Robert John Wildhack: Sketches, Sneezes and Snores

As I mentioned in my recent post on Booth Tarkington, a century ago the midwest had a strong, distinctive regional literary voice. Within it, you can even identify sub-groups, to wit, Indiana humor is most definitely a thing. It’s a subtle, delicate thing, not as loud or obvious as, say, New York humor, or Southern (i.e. hillbilly) humor. It comes closest, I suppose, to Yankee (New England) humor. It is bone dry, quiet, deadpan, rural, plain and unpretentious. And the good news is that it is not dead. Two (relatively) modern exponents of the style I can think of are David Letterman and Kurt Vonnegut. Some more historical examples include Tarkington, James Whitcomb Riley, George Ade, Charles Butterworth, Herb Shriner, Joe Cook, Marjorie Main, and Red Skelton. And now I’ve another to add to the list!

I discovered the existence of Robert John Wildhack (1881-1941) by way of his appearance in the film Broadway Melody of 1936. He was clearly a non-actor, transplanting an apparently well-known bit he had done in other media. That always makes me smell vaudeville! When I first learned his name, I immediately recalled a character from Slaughterhouse Five, Montana Wildhack — clearly a Vonnegut nod to his fellow Hoosier humorist,

Interestingly, Robert Wildhack was a bit of a (pop) renaissiance man. He was originally a popular and successful illustrator, starting in the 1910s. Wildhack did illustrations (often cover art) for such national magazines as Collier’s, Scribner’s, Life, etc. He had a very distinctive, modern style that seemed to favor reducing subjects to big blocks of unshaded color, an effect not unlike paper cut-outs. Writing about this aspect of his career is someone else’s look-out (very good post on him here) but here are some examples I like:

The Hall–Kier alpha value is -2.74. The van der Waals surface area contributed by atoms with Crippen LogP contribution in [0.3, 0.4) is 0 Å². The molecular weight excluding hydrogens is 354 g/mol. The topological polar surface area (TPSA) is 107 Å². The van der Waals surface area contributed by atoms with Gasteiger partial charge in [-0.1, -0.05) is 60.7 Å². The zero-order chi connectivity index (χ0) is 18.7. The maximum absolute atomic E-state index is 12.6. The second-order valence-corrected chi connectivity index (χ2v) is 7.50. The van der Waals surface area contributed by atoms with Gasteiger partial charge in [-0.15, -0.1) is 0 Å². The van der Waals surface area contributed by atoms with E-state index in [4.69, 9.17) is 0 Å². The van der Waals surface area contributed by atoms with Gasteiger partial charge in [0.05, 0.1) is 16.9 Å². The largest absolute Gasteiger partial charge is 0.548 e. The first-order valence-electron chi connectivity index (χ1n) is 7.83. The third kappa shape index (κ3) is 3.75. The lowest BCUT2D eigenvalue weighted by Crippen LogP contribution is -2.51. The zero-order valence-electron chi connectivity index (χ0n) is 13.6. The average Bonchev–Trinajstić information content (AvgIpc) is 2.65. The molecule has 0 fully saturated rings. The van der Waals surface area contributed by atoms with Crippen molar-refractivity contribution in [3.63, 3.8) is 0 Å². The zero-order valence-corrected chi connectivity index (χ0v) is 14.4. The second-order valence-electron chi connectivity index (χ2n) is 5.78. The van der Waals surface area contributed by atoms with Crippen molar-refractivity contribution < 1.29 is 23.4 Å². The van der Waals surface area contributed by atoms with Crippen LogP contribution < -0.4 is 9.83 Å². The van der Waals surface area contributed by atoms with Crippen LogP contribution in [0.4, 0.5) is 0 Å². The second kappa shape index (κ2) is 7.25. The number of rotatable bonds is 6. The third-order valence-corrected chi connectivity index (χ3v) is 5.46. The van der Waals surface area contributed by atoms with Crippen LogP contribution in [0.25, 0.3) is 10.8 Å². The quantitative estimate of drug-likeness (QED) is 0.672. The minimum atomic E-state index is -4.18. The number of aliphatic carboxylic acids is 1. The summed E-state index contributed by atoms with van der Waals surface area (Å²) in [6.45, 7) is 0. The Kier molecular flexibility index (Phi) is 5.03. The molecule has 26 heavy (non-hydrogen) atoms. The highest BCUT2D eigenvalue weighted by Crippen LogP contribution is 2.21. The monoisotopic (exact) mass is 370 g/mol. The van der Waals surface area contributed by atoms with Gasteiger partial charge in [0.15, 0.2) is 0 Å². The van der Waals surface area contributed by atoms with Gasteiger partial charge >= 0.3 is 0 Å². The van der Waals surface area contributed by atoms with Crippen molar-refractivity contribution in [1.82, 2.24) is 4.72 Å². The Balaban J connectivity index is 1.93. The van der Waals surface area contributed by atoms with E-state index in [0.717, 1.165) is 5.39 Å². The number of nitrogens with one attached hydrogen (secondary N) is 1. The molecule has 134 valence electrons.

But as we mentioned, Wildhack was also a performer. He had sung in quartets as a youth, and had a series of routines he performed in vaudeville. Basically these were comical lectures in which he illustrated various type of “Sound Phenomena”. His most popular were Snores and Sneezes (demonstrating the various types) and he also did routines under the rubric “Unnatural History”. He made several comedy records of these routines around the mid-teens, and later had his own radio show where he revived them. He was featured in the Broadway show Life Begins at 8:40 (1934-35), which led to appearances in the films Broadway Melody of 1936, Broadway Melody of 1938, and Back Door to Heaven (1939), in which he had a small supporting role. Unfortunately he died in 1940 at the age of 59, preventing us from knowing if his film career would have blossomed into more, or if he would have brought his talents to television. As it is, though, we have a pretty good record of what he was known for.

For more on vaudeville, please see No Applause, Just Throw Money: The Book That Made Vaudeville Famous, and for more on classic comedy read  Chain of Fools: Silent Comedy and Its Legacies from Nickelodeons to Youtube.